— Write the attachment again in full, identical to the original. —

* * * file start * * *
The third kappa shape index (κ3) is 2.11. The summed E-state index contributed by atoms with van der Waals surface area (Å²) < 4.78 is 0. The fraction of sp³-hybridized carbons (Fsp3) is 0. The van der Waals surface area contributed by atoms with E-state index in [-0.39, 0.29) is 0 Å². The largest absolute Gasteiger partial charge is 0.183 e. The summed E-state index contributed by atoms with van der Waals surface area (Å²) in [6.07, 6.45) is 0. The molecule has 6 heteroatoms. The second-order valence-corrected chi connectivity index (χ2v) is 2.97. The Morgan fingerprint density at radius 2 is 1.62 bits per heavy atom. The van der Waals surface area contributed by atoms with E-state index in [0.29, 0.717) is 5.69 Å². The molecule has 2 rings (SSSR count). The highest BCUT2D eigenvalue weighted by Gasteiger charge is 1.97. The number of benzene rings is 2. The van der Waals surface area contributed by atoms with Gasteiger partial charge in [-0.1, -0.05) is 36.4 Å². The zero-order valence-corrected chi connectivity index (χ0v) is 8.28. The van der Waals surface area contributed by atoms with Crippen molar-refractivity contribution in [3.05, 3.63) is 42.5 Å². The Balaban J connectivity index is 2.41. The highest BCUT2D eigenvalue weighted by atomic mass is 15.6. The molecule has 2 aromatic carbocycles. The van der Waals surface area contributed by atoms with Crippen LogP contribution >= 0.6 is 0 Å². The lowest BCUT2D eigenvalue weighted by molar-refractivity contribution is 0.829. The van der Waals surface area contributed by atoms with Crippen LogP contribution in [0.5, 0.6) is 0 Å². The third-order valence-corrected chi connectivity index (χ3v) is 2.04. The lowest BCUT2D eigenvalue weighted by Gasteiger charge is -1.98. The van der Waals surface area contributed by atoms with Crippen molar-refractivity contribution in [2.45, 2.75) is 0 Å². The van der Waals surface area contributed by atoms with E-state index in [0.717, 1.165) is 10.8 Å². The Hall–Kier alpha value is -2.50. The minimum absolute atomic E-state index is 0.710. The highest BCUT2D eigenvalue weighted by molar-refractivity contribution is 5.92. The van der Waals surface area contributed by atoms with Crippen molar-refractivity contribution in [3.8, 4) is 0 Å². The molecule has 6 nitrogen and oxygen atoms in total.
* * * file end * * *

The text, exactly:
The third kappa shape index (κ3) is 2.11. The summed E-state index contributed by atoms with van der Waals surface area (Å²) < 4.78 is 0. The fraction of sp³-hybridized carbons (Fsp3) is 0. The van der Waals surface area contributed by atoms with E-state index in [-0.39, 0.29) is 0 Å². The largest absolute Gasteiger partial charge is 0.183 e. The summed E-state index contributed by atoms with van der Waals surface area (Å²) in [6.07, 6.45) is 0. The molecule has 6 heteroatoms. The second-order valence-corrected chi connectivity index (χ2v) is 2.97. The Morgan fingerprint density at radius 2 is 1.62 bits per heavy atom. The van der Waals surface area contributed by atoms with E-state index in [0.29, 0.717) is 5.69 Å². The molecule has 2 rings (SSSR count). The highest BCUT2D eigenvalue weighted by Gasteiger charge is 1.97. The number of benzene rings is 2. The van der Waals surface area contributed by atoms with Gasteiger partial charge in [-0.1, -0.05) is 36.4 Å². The zero-order valence-corrected chi connectivity index (χ0v) is 8.28. The van der Waals surface area contributed by atoms with Crippen molar-refractivity contribution in [3.05, 3.63) is 42.5 Å². The Balaban J connectivity index is 2.41. The highest BCUT2D eigenvalue weighted by atomic mass is 15.6. The molecule has 2 aromatic carbocycles. The van der Waals surface area contributed by atoms with Crippen LogP contribution >= 0.6 is 0 Å². The lowest BCUT2D eigenvalue weighted by molar-refractivity contribution is 0.829. The van der Waals surface area contributed by atoms with Crippen LogP contribution in [0.5, 0.6) is 0 Å². The third-order valence-corrected chi connectivity index (χ3v) is 2.04. The lowest BCUT2D eigenvalue weighted by Gasteiger charge is -1.98. The van der Waals surface area contributed by atoms with Crippen molar-refractivity contribution in [2.45, 2.75) is 0 Å². The van der Waals surface area contributed by atoms with E-state index in [0.717, 1.165) is 10.8 Å². The Hall–Kier alpha value is -2.50. The minimum absolute atomic E-state index is 0.710. The highest BCUT2D eigenvalue weighted by molar-refractivity contribution is 5.92. The van der Waals surface area contributed by atoms with Crippen molar-refractivity contribution in [3.8, 4) is 0 Å². The molecule has 6 nitrogen and oxygen atoms in total.